Purpose of review: The epithelial sodium channel (ENaC) sets the rate of Na+ reabsorption in the collecting duct. This review describes recent advances in our understanding of ENaC function. Recent findings: First, collecting duct-specific deletion of αENaC does not cause Na+ wasting in mice, suggesting that other regions can compensate. Second, Nedd4 and Nedd4-2 are ubiquitin ligases that reduce surface expression of ENaC and inhibit Na+ transport. Nedd4-2, but not Nedd4, is negatively regulated by serum- and glucocorticoid-inducible kinase 1, an aldosterone-induced kinase, providing an attractive mechanism for the stimulatory effect of aldosterone on Na+ transport. However, mice with germline ablation of serum- and glucocorticoid-inducible kinase 1 show only modest hypotension and are able to decrease Na+ excretion rates substantially. Third, maturation of ENaC is associated with processing at consensus furin cleavage sites and this cleavage is critical for channel activity. A separate class of serine proteases, the channel-activating proteases, also stimulates ENaC activity. Summary: The connecting tubule of the kidney has abundant ENaC and Na+- and K+-transport capacity and may provide much of ENaC-mediated Na+ transport in the kidney. Aldosterone may increase Na+ transport, in part, by serum- and glucocorticoid-inducible kinase 1-mediated inhibition of Nedd4-2 but this has not been demonstrated in the native collecting duct or connecting tubule. The mild phenotype of the serum- and glucocorticoid-inducible kinase 1-knockout mouse points to serum- and glucocorticoid-inducible kinase 1-independent mechanisms that regulate Na+ transport. Two separate classes of protease appear to regulate Na+ transport: one is furin or furin-like and cleaves ENaC subunits to stimulate transport; the other, the channel-activating proteases, may act on ENaC or a regulatory molecule.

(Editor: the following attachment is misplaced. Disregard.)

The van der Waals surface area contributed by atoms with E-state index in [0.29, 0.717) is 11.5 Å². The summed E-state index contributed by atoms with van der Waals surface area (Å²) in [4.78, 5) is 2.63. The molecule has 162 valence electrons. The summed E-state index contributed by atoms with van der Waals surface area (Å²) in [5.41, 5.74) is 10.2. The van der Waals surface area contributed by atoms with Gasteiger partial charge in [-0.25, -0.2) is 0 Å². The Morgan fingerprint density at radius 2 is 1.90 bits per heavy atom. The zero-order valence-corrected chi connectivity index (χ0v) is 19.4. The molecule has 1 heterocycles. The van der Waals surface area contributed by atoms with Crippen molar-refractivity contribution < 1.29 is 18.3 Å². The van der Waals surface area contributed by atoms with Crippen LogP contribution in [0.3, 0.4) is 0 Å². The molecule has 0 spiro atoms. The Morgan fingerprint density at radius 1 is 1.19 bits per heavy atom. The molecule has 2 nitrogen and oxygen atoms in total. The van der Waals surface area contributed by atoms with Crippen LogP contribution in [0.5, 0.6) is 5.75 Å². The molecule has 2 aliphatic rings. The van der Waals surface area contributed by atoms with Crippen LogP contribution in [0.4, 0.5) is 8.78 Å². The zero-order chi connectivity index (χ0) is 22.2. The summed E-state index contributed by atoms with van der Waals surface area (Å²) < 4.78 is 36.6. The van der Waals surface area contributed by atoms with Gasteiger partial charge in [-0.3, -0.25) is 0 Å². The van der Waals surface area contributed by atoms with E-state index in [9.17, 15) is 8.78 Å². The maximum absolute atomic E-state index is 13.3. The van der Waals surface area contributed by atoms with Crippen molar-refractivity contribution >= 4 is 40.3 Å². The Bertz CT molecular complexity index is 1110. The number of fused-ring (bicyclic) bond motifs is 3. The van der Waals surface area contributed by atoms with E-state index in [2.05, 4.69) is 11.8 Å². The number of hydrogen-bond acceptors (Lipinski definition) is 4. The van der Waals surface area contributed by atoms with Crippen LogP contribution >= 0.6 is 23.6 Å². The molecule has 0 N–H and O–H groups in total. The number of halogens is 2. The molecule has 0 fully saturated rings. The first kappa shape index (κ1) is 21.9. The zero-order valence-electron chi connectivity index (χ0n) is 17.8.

- Channel-activating protease
- Connecting tubule